As she prepares to take office in August as Hollins University’s 13th president, Mary Dana Hinton declared that “the potential of Hollins feels unlimited” and that she is ready to “lock arms” with students, faculty, staff, and alumnae “and journey together into the future.”
The comments highlighted a wide-ranging video conversation between President-elect Hinton and Interim President Nancy Oliver Gray that was produced for Hollins’ annual Reunion celebration, May 29-31. Recognizing all classes ending in zero or five, and the class of 2018, “Virtual Reunion 2020” was held remotely this year due to the COVID-19 pandemic, with the classes’ in-person reunion postponed until summer 2021. The virtual event welcomed all alumnae to view a variety of online videos at their own time or during remote watch parties. Alumnae were also encouraged to use this time to reconnect with classmates and their Hollins roots.
Hinton noted that her passion for women’s education began during her high school years when she attended Saint Mary’s School, an all-girls school in Raleigh, North Carolina. “I learned about the power of women’s voices and about the importance of women supporting women. Having experienced an all-women’s education helped make me a leader. That realization has only heightened over the past six years as I have led a college for women.” Hinton comes to Hollins after serving as president of the College of Saint Benedict in Minnesota.
Describing Hollins’ mission as “a perfect fit” for her, Hinton praised the university for being “steadfast over time in its commitment to women’s education. When I look at the fact that our undergraduate program is centered around developing women’s voices and leadership, that speaks to the deepest part of my personal and professional being. One of my favorite new phrases is, ‘I found my heart at Hollins.’ I love the fact that the women of Hollins are fiercely intelligent, unapologetically ambitious, and incredibly generous.”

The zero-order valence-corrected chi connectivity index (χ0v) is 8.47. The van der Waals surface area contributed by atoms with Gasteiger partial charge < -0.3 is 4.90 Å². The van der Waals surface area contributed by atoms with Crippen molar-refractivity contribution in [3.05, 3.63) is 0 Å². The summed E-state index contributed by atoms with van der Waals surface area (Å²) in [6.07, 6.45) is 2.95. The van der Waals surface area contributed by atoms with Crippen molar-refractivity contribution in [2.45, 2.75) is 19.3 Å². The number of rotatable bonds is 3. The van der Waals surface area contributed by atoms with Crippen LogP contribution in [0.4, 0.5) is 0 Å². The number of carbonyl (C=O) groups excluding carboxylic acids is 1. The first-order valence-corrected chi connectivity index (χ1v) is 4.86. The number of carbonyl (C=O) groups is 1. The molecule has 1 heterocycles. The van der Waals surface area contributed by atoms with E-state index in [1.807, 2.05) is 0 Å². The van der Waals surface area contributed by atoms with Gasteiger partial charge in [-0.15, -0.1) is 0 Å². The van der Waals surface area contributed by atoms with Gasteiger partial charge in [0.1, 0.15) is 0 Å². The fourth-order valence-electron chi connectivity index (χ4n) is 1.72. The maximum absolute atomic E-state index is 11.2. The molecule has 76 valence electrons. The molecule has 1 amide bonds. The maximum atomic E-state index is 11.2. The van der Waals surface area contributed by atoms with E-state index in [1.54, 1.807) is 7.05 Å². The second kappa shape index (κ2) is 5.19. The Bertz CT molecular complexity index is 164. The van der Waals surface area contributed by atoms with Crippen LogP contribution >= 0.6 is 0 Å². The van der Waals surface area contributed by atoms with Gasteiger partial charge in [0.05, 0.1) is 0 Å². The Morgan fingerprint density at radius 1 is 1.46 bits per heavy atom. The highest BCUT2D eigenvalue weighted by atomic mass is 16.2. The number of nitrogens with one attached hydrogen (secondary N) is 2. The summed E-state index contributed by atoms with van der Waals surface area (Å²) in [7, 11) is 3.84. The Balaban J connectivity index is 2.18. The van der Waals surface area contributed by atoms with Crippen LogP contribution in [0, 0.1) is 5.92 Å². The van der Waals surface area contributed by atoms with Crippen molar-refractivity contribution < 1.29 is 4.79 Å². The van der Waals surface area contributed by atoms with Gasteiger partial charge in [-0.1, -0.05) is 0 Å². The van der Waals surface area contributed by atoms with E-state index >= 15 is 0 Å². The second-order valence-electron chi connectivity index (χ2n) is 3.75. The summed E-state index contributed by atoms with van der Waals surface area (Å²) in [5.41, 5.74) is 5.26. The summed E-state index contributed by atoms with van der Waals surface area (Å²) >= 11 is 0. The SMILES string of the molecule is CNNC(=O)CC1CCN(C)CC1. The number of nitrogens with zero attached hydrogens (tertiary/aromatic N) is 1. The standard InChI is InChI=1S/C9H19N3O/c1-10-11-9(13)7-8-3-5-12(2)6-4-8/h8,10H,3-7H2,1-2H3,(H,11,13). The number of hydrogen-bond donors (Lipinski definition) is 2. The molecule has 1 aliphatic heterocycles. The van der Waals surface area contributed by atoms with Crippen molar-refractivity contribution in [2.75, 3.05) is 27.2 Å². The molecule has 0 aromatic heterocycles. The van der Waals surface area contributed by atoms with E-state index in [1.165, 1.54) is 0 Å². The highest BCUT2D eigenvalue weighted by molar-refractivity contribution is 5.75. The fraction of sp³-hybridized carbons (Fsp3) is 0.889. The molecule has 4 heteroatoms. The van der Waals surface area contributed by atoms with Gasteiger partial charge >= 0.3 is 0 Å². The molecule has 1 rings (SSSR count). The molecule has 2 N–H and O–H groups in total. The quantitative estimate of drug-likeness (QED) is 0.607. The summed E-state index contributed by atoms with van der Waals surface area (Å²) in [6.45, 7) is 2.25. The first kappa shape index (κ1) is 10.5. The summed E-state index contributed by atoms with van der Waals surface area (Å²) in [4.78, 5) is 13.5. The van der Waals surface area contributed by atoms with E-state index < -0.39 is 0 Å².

Hinton identified several key priorities for her first year in office and said the most important goal for her as a leader will be to learn the university’s culture. “You do that by being present and getting to know all of the stakeholders and constituents. As I’m listening and learning, we need to make sure we are creating an environment of innovation where we explore new ideas and work toward becoming the institution we want to be. I view this first year as centered around building a shared, aspirational future, and recognizing that future will involve investments in new programs, sustaining or perhaps expanding existing programs, focusing on our financial sustainability, and working on diversity, equity, and inclusion.”
The president-elect emphasized her confidence that Hollins “will persevere through the pandemic and come out stronger on the other side. We cannot allow COVID to define who we are as an institution. We have to be even more creative, forward-looking, and determined. It will demand more of and more from each of us, and I think we are up to the challenge. We will stand up and proclaim the value of who we are and what we do.”
Gray lauded Hinton for her “bold, clear-headed, ambitious commitment to elevating Hollins,” and in turn, Hinton cited how honored she felt “to inherit the legacy” of Gray, who was the university’s 11th president from 2005 to 2017 and served as interim president during the 2019-20 academic year.
“The world needs the women we serve at Hollins: Women of consequence, women of passion and determination, women of influence.” Hinton said. “It is at this moment that we choose transformation over transaction, hope over hurt, future over fear. And, it is at this moment that we journey forth – sisters, leaders, and friends – as we lift our eyes and see all that is before us, and with gratitude to our past, we move forward.”